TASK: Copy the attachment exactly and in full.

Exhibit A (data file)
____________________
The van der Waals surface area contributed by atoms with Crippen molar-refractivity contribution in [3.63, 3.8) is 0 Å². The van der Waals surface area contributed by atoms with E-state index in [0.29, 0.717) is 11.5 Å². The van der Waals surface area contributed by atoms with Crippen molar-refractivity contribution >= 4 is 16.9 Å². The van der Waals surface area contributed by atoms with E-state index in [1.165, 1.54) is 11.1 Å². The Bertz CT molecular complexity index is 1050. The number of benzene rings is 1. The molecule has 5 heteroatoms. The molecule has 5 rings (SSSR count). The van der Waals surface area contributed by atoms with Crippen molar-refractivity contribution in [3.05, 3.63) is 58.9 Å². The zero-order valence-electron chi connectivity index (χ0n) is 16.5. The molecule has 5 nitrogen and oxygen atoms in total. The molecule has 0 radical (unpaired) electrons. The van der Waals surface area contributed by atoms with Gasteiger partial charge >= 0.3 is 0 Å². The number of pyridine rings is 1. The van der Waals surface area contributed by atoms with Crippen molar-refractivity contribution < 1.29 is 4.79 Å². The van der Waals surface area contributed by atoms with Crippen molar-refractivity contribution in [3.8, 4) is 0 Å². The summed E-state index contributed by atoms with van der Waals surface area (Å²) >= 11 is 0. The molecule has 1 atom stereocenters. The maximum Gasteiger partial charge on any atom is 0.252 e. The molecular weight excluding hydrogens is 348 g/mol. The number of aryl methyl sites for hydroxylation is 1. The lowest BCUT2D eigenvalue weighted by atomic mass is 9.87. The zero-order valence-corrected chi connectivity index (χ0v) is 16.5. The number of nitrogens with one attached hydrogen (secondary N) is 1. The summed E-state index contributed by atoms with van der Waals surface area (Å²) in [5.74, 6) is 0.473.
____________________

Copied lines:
The van der Waals surface area contributed by atoms with Crippen molar-refractivity contribution in [3.63, 3.8) is 0 Å². The van der Waals surface area contributed by atoms with E-state index in [0.29, 0.717) is 11.5 Å². The van der Waals surface area contributed by atoms with Crippen molar-refractivity contribution >= 4 is 16.9 Å². The van der Waals surface area contributed by atoms with E-state index in [1.165, 1.54) is 11.1 Å². The Bertz CT molecular complexity index is 1050. The number of benzene rings is 1. The molecule has 5 heteroatoms. The molecule has 5 rings (SSSR count). The van der Waals surface area contributed by atoms with Crippen molar-refractivity contribution in [3.05, 3.63) is 58.9 Å². The zero-order valence-electron chi connectivity index (χ0n) is 16.5. The molecule has 5 nitrogen and oxygen atoms in total. The molecule has 0 radical (unpaired) electrons. The van der Waals surface area contributed by atoms with Gasteiger partial charge >= 0.3 is 0 Å². The number of pyridine rings is 1. The van der Waals surface area contributed by atoms with Crippen molar-refractivity contribution < 1.29 is 4.79 Å². The van der Waals surface area contributed by atoms with Crippen molar-refractivity contribution in [3.8, 4) is 0 Å². The summed E-state index contributed by atoms with van der Waals surface area (Å²) >= 11 is 0. The molecule has 1 atom stereocenters. The maximum Gasteiger partial charge on any atom is 0.252 e. The molecular weight excluding hydrogens is 348 g/mol. The number of aryl methyl sites for hydroxylation is 1. The lowest BCUT2D eigenvalue weighted by atomic mass is 9.87. The zero-order valence-corrected chi connectivity index (χ0v) is 16.5. The number of nitrogens with one attached hydrogen (secondary N) is 1. The summed E-state index contributed by atoms with van der Waals surface area (Å²) in [5.74, 6) is 0.473.